Jurors: Electronic Communications
In an age when people tweet and post on Facebook or other social media their every thought, feeling or observation, or check Wikipedia, fulfilling civic responsibility and following the judge’s admonition not to discuss or research a case while serving on a jury can be a challenge.
A New Zealand court judge identifies some reasons and background about why some jurors go online. The National Center for State Courts notes the difficulty: “The incidence of juror use of advanced communications technologies to conduct independent research on trial-related issues and to communicate with others about the trial while it is underway is a source of increasing concern about the fairness of jury verdicts.” According to a recent Wall Street Journal survey, lawyers increasingly use jurors’ social-media posts to overturn convictions and acquittals.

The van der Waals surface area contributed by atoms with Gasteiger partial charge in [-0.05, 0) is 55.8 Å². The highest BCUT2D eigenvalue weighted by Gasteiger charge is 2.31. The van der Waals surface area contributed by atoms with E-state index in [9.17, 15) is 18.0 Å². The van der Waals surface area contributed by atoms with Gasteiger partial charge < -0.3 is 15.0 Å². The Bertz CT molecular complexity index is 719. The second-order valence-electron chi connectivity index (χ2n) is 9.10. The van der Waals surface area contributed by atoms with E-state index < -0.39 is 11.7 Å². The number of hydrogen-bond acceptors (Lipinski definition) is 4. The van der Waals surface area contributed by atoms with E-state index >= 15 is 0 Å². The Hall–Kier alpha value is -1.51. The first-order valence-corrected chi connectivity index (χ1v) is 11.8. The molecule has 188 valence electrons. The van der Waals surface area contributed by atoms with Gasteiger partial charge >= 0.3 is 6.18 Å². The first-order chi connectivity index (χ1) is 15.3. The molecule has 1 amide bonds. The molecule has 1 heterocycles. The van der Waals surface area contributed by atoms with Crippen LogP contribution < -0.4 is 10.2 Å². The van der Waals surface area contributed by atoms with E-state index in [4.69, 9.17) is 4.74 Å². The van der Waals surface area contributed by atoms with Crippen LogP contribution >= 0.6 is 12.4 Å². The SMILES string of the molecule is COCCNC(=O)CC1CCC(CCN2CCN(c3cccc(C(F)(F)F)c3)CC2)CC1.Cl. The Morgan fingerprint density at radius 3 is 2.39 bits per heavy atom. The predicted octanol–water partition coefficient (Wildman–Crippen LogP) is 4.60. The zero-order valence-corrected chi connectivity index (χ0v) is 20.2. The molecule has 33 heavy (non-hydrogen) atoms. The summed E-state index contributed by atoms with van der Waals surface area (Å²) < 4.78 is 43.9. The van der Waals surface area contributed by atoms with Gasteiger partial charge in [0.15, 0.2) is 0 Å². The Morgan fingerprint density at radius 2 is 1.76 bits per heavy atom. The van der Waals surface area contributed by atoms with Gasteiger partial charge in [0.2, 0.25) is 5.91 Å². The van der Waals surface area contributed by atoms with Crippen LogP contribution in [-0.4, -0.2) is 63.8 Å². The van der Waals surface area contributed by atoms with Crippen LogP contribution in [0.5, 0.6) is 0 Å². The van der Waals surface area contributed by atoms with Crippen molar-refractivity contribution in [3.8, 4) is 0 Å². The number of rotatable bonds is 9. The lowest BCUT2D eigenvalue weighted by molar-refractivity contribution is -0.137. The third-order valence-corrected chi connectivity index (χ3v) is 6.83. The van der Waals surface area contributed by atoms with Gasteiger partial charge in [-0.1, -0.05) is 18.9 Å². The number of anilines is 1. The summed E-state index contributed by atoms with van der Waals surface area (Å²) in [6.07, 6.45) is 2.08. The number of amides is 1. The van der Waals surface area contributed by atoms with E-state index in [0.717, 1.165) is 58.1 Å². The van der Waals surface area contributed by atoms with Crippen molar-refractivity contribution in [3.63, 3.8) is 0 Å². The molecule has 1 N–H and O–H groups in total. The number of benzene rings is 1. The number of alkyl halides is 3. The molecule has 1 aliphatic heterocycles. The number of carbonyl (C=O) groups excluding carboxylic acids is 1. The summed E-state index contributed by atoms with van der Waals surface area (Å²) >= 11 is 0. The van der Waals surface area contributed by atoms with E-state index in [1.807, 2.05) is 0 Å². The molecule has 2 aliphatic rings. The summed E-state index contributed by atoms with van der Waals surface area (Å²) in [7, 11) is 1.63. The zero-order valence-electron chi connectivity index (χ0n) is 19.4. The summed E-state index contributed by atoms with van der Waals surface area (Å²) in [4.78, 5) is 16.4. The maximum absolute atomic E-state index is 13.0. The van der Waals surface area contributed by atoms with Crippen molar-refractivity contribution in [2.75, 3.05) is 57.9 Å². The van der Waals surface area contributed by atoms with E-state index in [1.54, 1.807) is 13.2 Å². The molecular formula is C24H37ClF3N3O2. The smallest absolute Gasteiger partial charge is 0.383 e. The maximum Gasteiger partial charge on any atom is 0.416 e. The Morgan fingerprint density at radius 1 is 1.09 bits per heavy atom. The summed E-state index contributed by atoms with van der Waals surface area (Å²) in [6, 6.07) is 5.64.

Suggested State Legislation
Jurors: Electronic Communications, a 2013 SSL draft based on California law, generally requires a court, when admonishing a jury against conversation, research, or dissemination of information pursuant to the trial, to clearly explain, as part of the admonishment, that the prohibition applies to all forms of electronic and wireless communication. It requires the officer in charge of a jury to prevent any form of electronic or wireless communication. The Act makes violating such admonishment punishable as civil or criminal contempt of court.